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Events

Barton Myers: Works of Architecture and Urbanism
September 12–December 12, 2014
With works as varied as a Vidal Sassoon Salon from 1968, the U.S. Expo Pavilion in Seville, Spain in 1992, and his steel houses, this exhibit will present an overview of almost fifty years of architecture. Barton Myers first attracted attention in the late 1960s for his civic buildings and urban projects in Canada. He returned to the United States in 1984 to open a Los Angeles office and became known for his performing arts centers, campus buildings, and steel houses among many projects. 

The Barton Myers papers were donated to the Architecture and Design Collection of the AD&A Museum, UC Santa Barbara in 2000.  The archive covers Myers’s work from 1968 through 2002 and includes sketches and computer drawings, watercolors, images by well-known photographers, detailed study models and models of blocks-long sections of cities, as well as research notes, correspondence, lectures, and writings.

The West Hollywood Design District Presents Decades of Design 1948–2014
November 19, 2014–February 2015
The first-ever retrospective exhibition uncovering, examining and celebrating six decades of rich design history in West Hollywood. The curated ­­gallery will showcase design pioneers and present tastemakers through bold graphics, photographs and original product.

Heath Ceramics Annual Sale
November 21–25, 2014
Heath's annual sale at their locations in Los Angeles, San Francisco and Sausalito offer deals on merchandise along with special presentations.

FOG Design + Art Fair
January 15–18, 2015
Benefiting the San Francisco Museum of Modern Art (SFMOMA), FOG Design+Art is a four-day celebration and exploration of modern and contemporary design, architecture, and art with dynamic exhibits, custom installations, art galleries, lectures, and discussions with leaders in the art and design worlds.

 

 

Competitions

Registration Opens: October 1
Breaking New Ground
The California Endowment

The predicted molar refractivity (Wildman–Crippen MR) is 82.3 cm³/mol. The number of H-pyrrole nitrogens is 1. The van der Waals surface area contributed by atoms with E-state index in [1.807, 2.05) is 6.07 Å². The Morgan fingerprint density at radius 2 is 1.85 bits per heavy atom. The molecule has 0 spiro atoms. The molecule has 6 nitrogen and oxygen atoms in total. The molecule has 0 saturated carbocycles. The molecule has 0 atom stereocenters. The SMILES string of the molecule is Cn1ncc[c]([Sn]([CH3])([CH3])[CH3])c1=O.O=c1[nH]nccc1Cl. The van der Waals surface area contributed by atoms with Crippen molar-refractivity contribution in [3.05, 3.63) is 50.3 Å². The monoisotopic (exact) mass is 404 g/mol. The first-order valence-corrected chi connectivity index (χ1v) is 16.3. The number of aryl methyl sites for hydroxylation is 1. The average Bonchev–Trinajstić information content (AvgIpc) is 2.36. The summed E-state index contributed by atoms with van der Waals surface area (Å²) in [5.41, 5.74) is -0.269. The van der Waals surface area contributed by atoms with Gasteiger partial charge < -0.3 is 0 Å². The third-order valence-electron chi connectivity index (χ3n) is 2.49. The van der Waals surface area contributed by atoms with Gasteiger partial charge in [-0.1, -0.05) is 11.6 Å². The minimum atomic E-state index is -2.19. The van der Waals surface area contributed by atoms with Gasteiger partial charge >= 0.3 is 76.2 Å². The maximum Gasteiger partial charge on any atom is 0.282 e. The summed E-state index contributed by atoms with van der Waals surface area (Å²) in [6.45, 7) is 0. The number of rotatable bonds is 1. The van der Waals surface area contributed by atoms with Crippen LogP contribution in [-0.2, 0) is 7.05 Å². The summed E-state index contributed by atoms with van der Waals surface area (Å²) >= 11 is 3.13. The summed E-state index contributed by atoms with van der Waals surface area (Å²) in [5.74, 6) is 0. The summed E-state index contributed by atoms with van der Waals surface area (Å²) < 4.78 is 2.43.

Deadlne: November 30
Sir Geoffrey Jellicoe Award
International Federation of Landscape Architects (IFLA)

Deadline: December 8

2015 Diversity Scholarship
Gensler

Deadline: December 15
2015 Preservation Awards
Santa Monica Conservancy 

Deadline: December 31
Kitchen Design Contest
Wolf and Sub-Zero 

Deadline: January 16
Ceramics of Italy Tile Competition 2015
Ceramics of Italy 

Deadline: February 23
I Like Design
Interiors & Sources 

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Hidden
« FORM Issue Event: November 18 at Seven Grand with George Kelly/Kelly Architects | Main | Tokyo Parking Structure Adds Green Space to Cityscape with "Green Cladding" »
Monday
Oct112010

Winners of Los Angeles Cleantech Corridor and Green District Competition Announced 

SCI‐Arc, the Southern California Institute of Architecture, announced the winners of the Los Angeles Cleantech Corridor and Green District Competition. An open ideas competition sponsored by SCI‐Arc and The Architect’s Newspaper, entrants were challenged to use the competition as a forum for provocative, even revolutionary, reconceptualizations of L.A.’s urban fabric. A community celebration was held on Saturday, October 9 in downtown Los Angeles on the SCI‐Arc campus.

Los Angeles Mayor Antonio Villaraigosa predicts the Corridor will transform downtown’s industrial core into an incubator for green jobs and technology, promote the sustainable growth of Los Angeles’ economy, and place the city at the forefront of the Cleantech revolution.

According to the designers, the Professional category's winning entry, Project Umbrella, “…reinterprets LA’s existing infrastructure by implementing a point‐based renewal strategy that will gradually transform the city grid into a greener and more attractive public space. Mushroom‐like structures named solar evaporators tap into the city’s sewage, collecting and clarifying the black water originating from the surrounding blocks."

"The clear water is distributed and released into the streets through a process of evaporation and condensation triggering a transformation into a network of lush, cultivated landscapes. Green webs spreading out from the evaporators generate incentives for new, sustainable developments. The central urban plazas become focal points for a gradual process of transformation that will affect the way people will see, use, and experience their city.”

The student category winners were the young designers of MessyTECH, who describe their project this way:

“MessyTech recognizes the full life cycles involved in “clean” industries, which can be complex and not perfectly clean. In turn, messy processes can lead to cleaner ones. Designing and manufacturing are inherently messy, where error can lead to progress and where flexibility reigns. Creativity and artistry are fostered in environments of cross‐pollination and collaboration, where conflict and harmony co‐generate good ideas. The weaving of diverse infrastructures, people, and activities makes for a rich and dynamic urban fabric.”

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